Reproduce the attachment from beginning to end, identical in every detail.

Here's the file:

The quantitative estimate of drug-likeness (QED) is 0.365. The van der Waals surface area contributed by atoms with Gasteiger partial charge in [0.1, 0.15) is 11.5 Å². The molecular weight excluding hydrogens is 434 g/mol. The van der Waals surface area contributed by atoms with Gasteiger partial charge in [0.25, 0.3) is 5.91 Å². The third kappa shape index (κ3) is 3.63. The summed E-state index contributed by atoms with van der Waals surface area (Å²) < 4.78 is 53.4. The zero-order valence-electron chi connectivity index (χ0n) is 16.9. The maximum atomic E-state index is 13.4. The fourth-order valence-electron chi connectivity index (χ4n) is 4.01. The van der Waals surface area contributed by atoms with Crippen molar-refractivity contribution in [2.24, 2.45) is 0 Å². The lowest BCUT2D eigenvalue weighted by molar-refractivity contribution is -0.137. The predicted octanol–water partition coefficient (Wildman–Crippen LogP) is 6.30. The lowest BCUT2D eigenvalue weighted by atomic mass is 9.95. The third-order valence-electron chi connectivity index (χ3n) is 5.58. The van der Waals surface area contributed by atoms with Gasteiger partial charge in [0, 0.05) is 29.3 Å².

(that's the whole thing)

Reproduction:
The quantitative estimate of drug-likeness (QED) is 0.365. The van der Waals surface area contributed by atoms with Gasteiger partial charge in [0.1, 0.15) is 11.5 Å². The molecular weight excluding hydrogens is 434 g/mol. The van der Waals surface area contributed by atoms with Gasteiger partial charge in [0.25, 0.3) is 5.91 Å². The third kappa shape index (κ3) is 3.63. The summed E-state index contributed by atoms with van der Waals surface area (Å²) < 4.78 is 53.4. The zero-order valence-electron chi connectivity index (χ0n) is 16.9. The maximum atomic E-state index is 13.4. The fourth-order valence-electron chi connectivity index (χ4n) is 4.01. The van der Waals surface area contributed by atoms with Crippen molar-refractivity contribution in [2.24, 2.45) is 0 Å². The lowest BCUT2D eigenvalue weighted by molar-refractivity contribution is -0.137. The predicted octanol–water partition coefficient (Wildman–Crippen LogP) is 6.30. The lowest BCUT2D eigenvalue weighted by atomic mass is 9.95. The third-order valence-electron chi connectivity index (χ3n) is 5.58. The van der Waals surface area contributed by atoms with Gasteiger partial charge in [0, 0.05) is 29.3 Å².